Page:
In my statement of grant purpose, I wrote to inspire my reader to be interested in astrochemistry and radio astronomy, to demonstrate dedication to relationships (whether they be interdisciplinary or international), and to express my commitment to the Fulbright mission as a life-long one.

Letters of references

For any application, letters of reference call on professionals and/or colleagues to vouch for you and agree that you really are as deserving of a fellowship, award, etc. as your application suggests. Usually, you must waive your right to see these letters, but you do have the ability to express to your references about what you would like them to discuss. It is also good to diversify your references so that your reviewers can see various aspects of your character and achievement.

I had to provide four references for my Fulbright application and chose the following:

  • Undergraduate chemistry advisor: My mentor. She taught me in a class and oversaw my undergraduate research at Dickinson (including my thesis work). I was also her writing assistant for a first-year seminar.
  • Chemistry professor/mentor: She taught me in one class. I was her writing assistant, learning community coordinator, and teaching assistant for an upper level class during the application of semester. She was also a mentor.
  • Professor in quantum chemistry: She could assess my potential for learning and researching rotational spectroscopy, the key component of my proposed project.
  • Summer research advisor from Harvard: Not only is she an expert in my specific field of interest, but she had supported my application to work with the Cologne group and knew about the research community.
I recommend making the job of your references as easy as possible, especially with the application being due at the beginning of the semester. You may also want to suggest an earlier deadline (e.g. I gave Dickinson's deadline) to ensure all letters are received in time. To each of my references, I supplied an adaptation of the letter solicitation from the Fulbright website (with bullet points, easier and faster to read than a full webpage):
    Reference requirements
  • Letter must be writtin on institutional letterhead
  • Letter must be complete with signature
  • Deadline (for online submission): September 30, 2014

  • Reference letter components
  • Appropriateness of host country and research environment for project
  • Feasibility of project in host countries (i.e. available resources, research environment, timeframe of about 10 months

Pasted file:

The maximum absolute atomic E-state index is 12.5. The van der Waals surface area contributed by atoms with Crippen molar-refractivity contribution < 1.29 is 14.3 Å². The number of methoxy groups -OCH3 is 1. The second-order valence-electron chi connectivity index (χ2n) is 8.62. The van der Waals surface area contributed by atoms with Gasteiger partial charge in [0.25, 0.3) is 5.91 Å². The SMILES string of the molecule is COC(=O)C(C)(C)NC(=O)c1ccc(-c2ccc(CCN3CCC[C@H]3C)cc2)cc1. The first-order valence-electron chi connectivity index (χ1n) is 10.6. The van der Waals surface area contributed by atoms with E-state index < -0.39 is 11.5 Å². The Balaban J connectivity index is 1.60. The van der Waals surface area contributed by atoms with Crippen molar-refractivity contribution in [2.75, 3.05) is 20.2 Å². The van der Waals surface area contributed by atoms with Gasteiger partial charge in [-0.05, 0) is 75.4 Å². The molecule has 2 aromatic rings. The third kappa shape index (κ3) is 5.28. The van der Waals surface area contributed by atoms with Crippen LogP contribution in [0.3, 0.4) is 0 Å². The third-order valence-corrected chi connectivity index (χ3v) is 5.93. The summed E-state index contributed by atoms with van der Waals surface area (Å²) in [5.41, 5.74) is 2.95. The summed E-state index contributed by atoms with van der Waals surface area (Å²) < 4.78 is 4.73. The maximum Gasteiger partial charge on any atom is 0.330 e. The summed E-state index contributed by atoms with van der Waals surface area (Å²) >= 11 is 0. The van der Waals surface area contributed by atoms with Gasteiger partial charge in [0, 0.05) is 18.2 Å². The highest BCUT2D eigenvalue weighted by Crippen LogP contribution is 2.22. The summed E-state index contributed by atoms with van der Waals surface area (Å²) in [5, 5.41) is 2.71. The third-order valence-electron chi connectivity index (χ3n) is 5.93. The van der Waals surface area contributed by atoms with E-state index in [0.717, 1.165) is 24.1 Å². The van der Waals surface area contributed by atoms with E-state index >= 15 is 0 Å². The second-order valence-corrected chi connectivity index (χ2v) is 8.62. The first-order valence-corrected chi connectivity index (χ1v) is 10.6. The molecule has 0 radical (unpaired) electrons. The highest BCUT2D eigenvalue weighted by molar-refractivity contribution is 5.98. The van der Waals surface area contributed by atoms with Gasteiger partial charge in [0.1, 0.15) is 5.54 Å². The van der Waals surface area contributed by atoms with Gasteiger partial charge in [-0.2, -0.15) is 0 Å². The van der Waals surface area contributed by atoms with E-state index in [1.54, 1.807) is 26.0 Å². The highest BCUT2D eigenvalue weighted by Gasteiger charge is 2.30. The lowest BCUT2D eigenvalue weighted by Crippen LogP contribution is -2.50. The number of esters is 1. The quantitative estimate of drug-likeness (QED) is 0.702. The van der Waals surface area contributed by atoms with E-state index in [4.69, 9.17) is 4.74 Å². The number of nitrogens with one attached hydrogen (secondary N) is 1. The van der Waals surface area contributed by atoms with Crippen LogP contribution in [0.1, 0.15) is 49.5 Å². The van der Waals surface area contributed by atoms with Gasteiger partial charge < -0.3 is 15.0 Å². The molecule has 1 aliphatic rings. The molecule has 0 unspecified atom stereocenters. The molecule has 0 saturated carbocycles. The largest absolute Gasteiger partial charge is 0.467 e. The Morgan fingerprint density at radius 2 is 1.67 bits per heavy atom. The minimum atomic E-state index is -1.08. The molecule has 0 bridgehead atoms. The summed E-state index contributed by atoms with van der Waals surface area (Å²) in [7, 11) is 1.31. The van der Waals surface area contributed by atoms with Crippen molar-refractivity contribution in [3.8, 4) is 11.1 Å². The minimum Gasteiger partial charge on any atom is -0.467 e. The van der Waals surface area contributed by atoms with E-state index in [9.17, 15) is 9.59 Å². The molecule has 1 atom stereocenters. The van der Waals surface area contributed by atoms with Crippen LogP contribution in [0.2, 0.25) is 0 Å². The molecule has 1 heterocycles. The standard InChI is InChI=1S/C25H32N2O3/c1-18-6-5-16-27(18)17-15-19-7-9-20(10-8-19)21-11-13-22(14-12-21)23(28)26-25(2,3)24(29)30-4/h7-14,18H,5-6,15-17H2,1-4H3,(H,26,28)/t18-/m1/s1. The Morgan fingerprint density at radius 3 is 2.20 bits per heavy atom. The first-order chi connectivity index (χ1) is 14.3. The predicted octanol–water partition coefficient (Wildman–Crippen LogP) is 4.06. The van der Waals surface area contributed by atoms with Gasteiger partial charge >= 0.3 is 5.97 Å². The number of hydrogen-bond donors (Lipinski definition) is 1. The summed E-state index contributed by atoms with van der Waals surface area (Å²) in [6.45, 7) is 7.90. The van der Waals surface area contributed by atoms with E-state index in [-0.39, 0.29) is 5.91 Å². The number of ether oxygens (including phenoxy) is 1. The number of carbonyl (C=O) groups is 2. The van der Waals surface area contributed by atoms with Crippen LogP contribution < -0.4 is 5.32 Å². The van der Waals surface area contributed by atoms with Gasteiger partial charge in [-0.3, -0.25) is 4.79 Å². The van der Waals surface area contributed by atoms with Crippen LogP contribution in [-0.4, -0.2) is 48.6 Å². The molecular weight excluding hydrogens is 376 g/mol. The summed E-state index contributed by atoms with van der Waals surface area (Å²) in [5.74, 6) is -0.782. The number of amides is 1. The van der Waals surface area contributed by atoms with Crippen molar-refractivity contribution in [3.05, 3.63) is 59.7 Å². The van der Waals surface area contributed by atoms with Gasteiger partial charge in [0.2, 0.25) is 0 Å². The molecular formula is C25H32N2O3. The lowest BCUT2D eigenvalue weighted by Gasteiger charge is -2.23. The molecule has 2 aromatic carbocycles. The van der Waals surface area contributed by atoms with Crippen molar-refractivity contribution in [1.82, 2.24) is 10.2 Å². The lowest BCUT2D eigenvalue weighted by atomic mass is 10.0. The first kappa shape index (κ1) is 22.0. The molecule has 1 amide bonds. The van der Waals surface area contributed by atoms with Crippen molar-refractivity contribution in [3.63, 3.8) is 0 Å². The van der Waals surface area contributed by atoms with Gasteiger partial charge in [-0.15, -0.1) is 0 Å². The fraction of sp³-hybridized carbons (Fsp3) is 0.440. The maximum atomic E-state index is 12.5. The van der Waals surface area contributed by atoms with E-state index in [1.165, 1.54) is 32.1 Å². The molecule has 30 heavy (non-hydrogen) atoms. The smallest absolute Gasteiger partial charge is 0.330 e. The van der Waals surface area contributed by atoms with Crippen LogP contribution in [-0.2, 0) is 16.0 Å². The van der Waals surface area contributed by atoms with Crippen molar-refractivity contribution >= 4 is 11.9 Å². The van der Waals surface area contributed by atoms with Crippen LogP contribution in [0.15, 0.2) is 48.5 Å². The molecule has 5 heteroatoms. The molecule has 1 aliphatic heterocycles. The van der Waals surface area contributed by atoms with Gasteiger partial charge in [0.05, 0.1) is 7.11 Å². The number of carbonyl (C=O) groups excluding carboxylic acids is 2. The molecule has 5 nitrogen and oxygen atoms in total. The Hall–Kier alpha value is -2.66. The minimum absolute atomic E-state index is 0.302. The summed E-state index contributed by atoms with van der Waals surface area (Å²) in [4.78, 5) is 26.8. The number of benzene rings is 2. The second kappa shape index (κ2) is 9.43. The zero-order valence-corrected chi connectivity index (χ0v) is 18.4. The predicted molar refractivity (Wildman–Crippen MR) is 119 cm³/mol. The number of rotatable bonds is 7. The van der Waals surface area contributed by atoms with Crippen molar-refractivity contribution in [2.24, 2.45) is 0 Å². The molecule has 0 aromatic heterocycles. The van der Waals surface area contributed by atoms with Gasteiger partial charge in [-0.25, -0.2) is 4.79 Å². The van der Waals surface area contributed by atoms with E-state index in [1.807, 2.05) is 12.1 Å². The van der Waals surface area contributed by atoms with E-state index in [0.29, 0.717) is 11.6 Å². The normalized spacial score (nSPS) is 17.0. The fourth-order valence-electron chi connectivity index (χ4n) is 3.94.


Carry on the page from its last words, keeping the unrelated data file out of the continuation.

• Suitability of project methods given subject of research and applicant's background
  • Intellectual and professional preparation of applicant
  • Ability of applicant to represent U.S. abroad


The interview aspect of the application was easily the most uncertain. I had a clear idea of why I wanted to do research in Germany, but I was less clear about the cultural and political climate of Germany and Europe in general.

Besides my friend repeatedly quizzing me on how to pronounce "Angela Merkel" and the nature of the prime minister's political standings, I admit that I did not prepare well for my interview. I expected the interview to be more about my potential to be an ambassador to Germany in the sciences and specifically in laboratory astrophysics, but I found out I was expected to know a lot more.

Fulbright interviews are on-campus interviews, allowing the fellowship advisors to chat with me before writing their own recommendation about my candidacy for a Fulbright grant. (My interviewers were a professor in my major, specifically my chemistry advisor; a professor familiar with my proposed field of study, specifically a physics and astronomy professor; and one of the Fulbright fellowship advisors, a German professor.) As such, I anticipated questions of whether I was capable to carry out my research. While this was a small part of the interview, I was also asked questions about:

  • plans for learning German (which is highly recommended) and motivation to do so besides working in a science environment, which tend to open to functioning in English
  • my knowledge of renewable energy in Germany, something Germany has worked towards successfully (and something I knew nothing about)
  • different attitudes toward my field in the U.S. and Germany (I could comment on protecting telescopes from radio interference via federal law versus relying solely on visitors' respect
  • personal motivations (i.e. non-research-related) for wanting to go to Germany (uhhh... ?)

Throughout my intereview, I felt uncomfortable answering most of the questions because, often, I did not have an answer to provide. So, I did the only thing I could do: I took control and turned the interview into a discussion. I asked my own questions about German culture. I admitted when I did not know how to answer a question (especially in the case of renewable energy), expressed my interest to learn, and upon hearing what the interviewers had to say, I engaged in dialogue around the topic. Luckily, my advisor came to my rescue several times, asking me to elaborate on ideas in my proposal or questioning what I would do in the event that I got to Germany only to find out that my affiliation would not support my work (something that happened to a Fulbrighter in biochemistry two years before me).

When preparing for your interview, I recommend at least skimming the Wikipedia page of your proposed host country and know your research proposal inside and out. When in the interview, breathe; when you don't know how to answer a question, express your interest in learning more. If you cannot demonstrate knowledge of where you are going, demonstrate ability to learn via cultural exchange. After all, that is what being an ambassador is all about.